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Russians protect their children

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The ban on the adoptions of Russian children by U.S. citizens, known as the “law of Dima Yakovlev” continues to be one of the hottest topics discussed last week. During the discussion of the law at the Federal Assembly, numerous meetings took place across the country of both supporters and opponents of the bill. The residents of St. Petersburg were especially active — they took to the streets before the final reading of the bill at the Federation Council.

Daria Dedova, a spokesman for the Trade Union of Russian citizens:

“It’s about time we should stop paying tribute to America with our children. We definitely have problems, we have orphaned children, there are many children living in orphanages. But give the opportunity to Russian parents to adopt them. While Russian dads and moms are busy with paperwork, people from abroad are quick to pay for everything and get their children. This law is now being discredited by the liberal part of the society, led by the United States. Because this is another step towards full sovereignty for our country.”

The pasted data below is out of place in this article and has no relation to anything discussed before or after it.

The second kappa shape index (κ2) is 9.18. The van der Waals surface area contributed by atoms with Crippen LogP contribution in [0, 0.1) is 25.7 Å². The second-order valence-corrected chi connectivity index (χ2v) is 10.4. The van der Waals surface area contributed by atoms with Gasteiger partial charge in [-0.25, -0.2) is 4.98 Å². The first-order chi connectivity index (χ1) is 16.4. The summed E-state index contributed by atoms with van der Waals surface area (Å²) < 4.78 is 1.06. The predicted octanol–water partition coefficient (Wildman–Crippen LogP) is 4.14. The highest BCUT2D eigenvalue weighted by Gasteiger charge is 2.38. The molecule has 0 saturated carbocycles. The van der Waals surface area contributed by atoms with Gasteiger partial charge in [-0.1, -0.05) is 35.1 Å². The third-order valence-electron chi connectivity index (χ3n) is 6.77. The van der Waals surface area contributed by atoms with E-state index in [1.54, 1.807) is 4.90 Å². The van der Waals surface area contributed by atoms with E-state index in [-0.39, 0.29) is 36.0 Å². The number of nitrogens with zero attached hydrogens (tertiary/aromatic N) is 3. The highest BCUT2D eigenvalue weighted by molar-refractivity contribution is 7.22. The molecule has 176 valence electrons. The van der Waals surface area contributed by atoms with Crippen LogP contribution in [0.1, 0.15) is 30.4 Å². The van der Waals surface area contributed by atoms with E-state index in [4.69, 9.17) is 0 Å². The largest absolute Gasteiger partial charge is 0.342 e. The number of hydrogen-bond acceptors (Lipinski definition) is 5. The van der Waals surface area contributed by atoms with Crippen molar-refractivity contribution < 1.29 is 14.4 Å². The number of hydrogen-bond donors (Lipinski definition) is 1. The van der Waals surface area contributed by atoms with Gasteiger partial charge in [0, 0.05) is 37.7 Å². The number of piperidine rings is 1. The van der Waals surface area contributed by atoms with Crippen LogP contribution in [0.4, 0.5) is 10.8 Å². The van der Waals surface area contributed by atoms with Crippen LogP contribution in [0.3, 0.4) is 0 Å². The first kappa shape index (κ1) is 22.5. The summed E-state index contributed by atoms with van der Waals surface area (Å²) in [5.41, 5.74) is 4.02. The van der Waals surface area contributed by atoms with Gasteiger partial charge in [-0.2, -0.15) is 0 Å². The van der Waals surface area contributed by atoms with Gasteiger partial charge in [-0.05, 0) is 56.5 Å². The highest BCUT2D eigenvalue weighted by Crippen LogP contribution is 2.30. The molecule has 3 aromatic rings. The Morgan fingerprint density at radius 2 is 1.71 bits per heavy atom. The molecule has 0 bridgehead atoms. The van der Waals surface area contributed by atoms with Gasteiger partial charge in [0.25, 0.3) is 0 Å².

Irina Gizatullina, a member of the Trade Union of Russian citizens:

“I do not like it when in America adopted children are tormented and tortured, or even killed. And they do not carry any responsibility for that.”

Natalia Tsymbalova, Coordinator of the Alliance of Heterosexuals for Equality of LGBT:

“We condemn this “antimagnitsky” law, of course. We think its terrible, inhuman and shameful for the whole country. We have come here to express support to the U.S. government for the adoption of the “Magnitsky Act.” We believe that this law is in the interests of the Russian citizens. Because the system of justice that we have here does not work as it should, and we do not have any way to achieve fairness and justice.”